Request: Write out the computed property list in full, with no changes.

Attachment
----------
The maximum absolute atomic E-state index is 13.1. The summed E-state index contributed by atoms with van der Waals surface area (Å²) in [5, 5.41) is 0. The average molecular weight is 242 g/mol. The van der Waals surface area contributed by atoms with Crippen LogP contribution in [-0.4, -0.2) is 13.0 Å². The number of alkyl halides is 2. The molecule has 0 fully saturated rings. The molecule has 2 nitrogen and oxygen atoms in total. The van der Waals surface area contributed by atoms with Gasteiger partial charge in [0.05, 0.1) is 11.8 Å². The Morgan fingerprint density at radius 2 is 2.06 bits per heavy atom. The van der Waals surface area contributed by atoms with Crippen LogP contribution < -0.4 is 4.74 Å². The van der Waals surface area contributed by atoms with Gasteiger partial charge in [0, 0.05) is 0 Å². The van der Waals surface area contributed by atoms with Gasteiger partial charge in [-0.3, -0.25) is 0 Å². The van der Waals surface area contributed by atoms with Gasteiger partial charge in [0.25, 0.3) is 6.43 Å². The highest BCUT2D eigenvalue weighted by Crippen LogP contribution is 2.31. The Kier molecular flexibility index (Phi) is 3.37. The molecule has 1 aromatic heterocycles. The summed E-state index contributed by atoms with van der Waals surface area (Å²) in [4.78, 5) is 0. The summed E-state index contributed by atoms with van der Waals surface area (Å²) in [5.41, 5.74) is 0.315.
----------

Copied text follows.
The maximum absolute atomic E-state index is 13.1. The summed E-state index contributed by atoms with van der Waals surface area (Å²) in [5, 5.41) is 0. The average molecular weight is 242 g/mol. The van der Waals surface area contributed by atoms with Crippen LogP contribution in [-0.4, -0.2) is 13.0 Å². The number of alkyl halides is 2. The molecule has 0 fully saturated rings. The molecule has 2 nitrogen and oxygen atoms in total. The van der Waals surface area contributed by atoms with Gasteiger partial charge in [0.05, 0.1) is 11.8 Å². The Morgan fingerprint density at radius 2 is 2.06 bits per heavy atom. The van der Waals surface area contributed by atoms with Crippen LogP contribution < -0.4 is 4.74 Å². The van der Waals surface area contributed by atoms with Gasteiger partial charge in [0, 0.05) is 0 Å². The van der Waals surface area contributed by atoms with Gasteiger partial charge in [-0.3, -0.25) is 0 Å². The van der Waals surface area contributed by atoms with Gasteiger partial charge in [0.25, 0.3) is 6.43 Å². The highest BCUT2D eigenvalue weighted by Crippen LogP contribution is 2.31. The Kier molecular flexibility index (Phi) is 3.37. The molecule has 1 aromatic heterocycles. The summed E-state index contributed by atoms with van der Waals surface area (Å²) in [4.78, 5) is 0. The summed E-state index contributed by atoms with van der Waals surface area (Å²) in [5.41, 5.74) is 0.315.